Normalizing Outbreaks in the Anthropocene: Growth Isn’t the Cure

By James Magnus-Johnston

Death rates. Infection rates. Handwashing. Handwringing.

May I re-frame the coronavirus conversation? Although the world is currently stunned by the rapid spread of this virus across the globe, we must understand that these kinds of outbreaks are simply going to happen more often in our climate-altered world, and they highlight the fragility of our growth-or-bust industrial system. But there is a silver lining: This moment requires industrial societies to emphasize wellbeing over GDP and to witness the vulnerability of global,


Beating Teflon Trump Entails a New Perspective on GDP

By Brian Czech

In the earlier months of Donald Trump’s presidency, Democrats were stunned by his popularity despite his racist rhetoric, acerbic arrogance, and international insults. Trump himself had meanly boasted that he could “shoot somebody on 5th Avenue” and not lose any votes. He knew the American political system—Dems included—worshiped at the altar of GDP growth. Trump, as the quintessential growthist, had skyrocketed to the throne of Untouchable High Priest, albeit in a sharply divided church of red and blue growthists.


Population and the Outbreak of Peace

By Max Kummerow

Adelyne More’s 1917 feminist pamphlet Fecundity and Civilization stated flatly that population stabilization “is the most effective way of ensuring the cessation of war.”[1] All species’ potential rates of reproduction enable exponential population growth. Population numbers are kept within environmental capacity by rising mortality as populations increase. Ecologists call this process “density-dependent mortality.” Many “group-selected” social species fight territorial wars as populations grow, such as chimpanzees,


Meaning and Ethics in Ecological Economics

By Haydn Washington

The True Meaning of Ecological Economics

Ecological economics has a problem: Pluralism is out of control, to the extent that “ecological economics” is starting to mean different methods, approaches, and values to different people. We need to know precisely what we mean by “ecological economics,” and to settle upon an ethical framework thereof.

The original thinkers in ecological economics, such as Herman Daly, were clear that ecological economics was an economics that operated within ecological limits.


Existential Dread: We Need to Talk About our Feelings

By James Magnus-Johnston

Just as the smoke disperses from fire-ravaged parts of the world, the specter of ecological breakdown is creeping into humanity’s collective psyche. Whether that manifests as a bit of anxiety or full-on dread of mass extinction, we need to start talking about our feelings. If we don’t, we may avoid rather than confront the reforms needed for the planet to continue supporting life.

As a university instructor in Canada,


Degrowth Toward a Steady State Economy: Unifying Non-Growth Movements for Political Impact

By Brian Czech and Riccardo Mastini 

Limits to Growth and the Environmental Movement

No later than the 1960s, scholars wrote in rigorous terms of the limits to economic growth. Europeans such as E.F. Schumacher, Americans including Herman Daly, and European-born Americans (most notably Nicholas Georgescu-Roegen and Kenneth Boulding) set the stage for later studies in ecological economics and sustainability science. Their scholarship, supplemented by the population focus of Paul Ehrlich and the modeling approach of Donella Meadows and coauthors (for the Club of Rome),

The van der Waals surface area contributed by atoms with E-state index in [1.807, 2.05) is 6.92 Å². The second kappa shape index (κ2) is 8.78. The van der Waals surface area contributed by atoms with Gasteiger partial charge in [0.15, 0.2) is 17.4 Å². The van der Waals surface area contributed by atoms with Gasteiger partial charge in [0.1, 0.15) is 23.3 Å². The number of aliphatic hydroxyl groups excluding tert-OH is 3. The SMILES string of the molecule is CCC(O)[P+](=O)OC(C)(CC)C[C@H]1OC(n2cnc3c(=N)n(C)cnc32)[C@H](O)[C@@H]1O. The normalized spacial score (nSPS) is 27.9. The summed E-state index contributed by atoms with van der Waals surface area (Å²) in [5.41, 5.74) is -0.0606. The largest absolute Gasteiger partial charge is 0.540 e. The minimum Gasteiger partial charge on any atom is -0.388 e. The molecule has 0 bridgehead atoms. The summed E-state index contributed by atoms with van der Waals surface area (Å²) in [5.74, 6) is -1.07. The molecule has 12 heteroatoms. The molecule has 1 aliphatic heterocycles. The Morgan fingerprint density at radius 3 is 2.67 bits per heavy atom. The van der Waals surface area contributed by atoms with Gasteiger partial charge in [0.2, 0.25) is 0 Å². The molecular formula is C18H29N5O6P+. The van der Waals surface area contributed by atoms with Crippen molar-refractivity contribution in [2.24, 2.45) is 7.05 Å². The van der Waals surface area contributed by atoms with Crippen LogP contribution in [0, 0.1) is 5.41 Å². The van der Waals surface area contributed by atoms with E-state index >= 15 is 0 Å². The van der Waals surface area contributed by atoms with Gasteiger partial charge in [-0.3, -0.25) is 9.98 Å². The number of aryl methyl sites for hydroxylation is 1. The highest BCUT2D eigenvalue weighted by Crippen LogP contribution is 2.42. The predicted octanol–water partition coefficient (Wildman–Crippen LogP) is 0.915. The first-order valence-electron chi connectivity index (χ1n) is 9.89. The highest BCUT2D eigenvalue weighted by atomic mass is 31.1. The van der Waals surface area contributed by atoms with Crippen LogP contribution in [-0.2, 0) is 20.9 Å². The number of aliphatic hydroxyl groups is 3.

My CASSE Internship: A Unique Experience in Unsustainable Times

By Ben Valdez

I don’t think it’s ever easy to consider being an unpaid intern right out of college. It’s something you don’t usually think about while you’re in school, at least from my experience, and it’s certainly not something you’re trained to aim for as a prospective graduate.

Before I came to the Center for the Advancement of the Steady State Economy in September of 2019, I had spent the summer at home in the Los Angeles sun,


Distinguishing Capitalism from Growth

by James Magnus-Johnston

Capitalism and growth might have similar connotations, but they have important distinctions, too. “Capitalism” has become a clumsy catch-all for any number of value-laden projections—greed, big business, innovation, accumulation, complexity, workaholism. “Growth,” meanwhile, is a landmine of technical and cultural connotations, and I’ll explore just a couple of them here.

Technically speaking, their differences seem straightforward. Growth is a material increase in economic production and consumption. Capitalism is a highly complex term,


Book Review: Falter by Bill McKibben

By Herman Daly

Thanks to Bill McKibben, not just for his new book but for 30 years of honest, eloquent, and insightful environmental writing and activism.

He begins Falter by pointing out that the human game we’ve been playing has no rules and no end, but it does come with two logical imperatives. The first is to keep it going, and the second is to keep it human.”


KYIV COMMUNIQUÉ

On the Environmental Impact and Economic Sustainability of Nord Stream 2 and Other Sub-Marine Natural Gas Pipelines

Kyiv, November 6, 2019

 

Summary

Representatives of the Ukraine National Academy of Sciences, National Technical University of Ukraine, Ukrainian National Forestry University, Naftogaz Board for Science and Technologies, Institute of Market Problems and Ecological Economics Research, Ukrainian Institute for the Future, and scholars from France,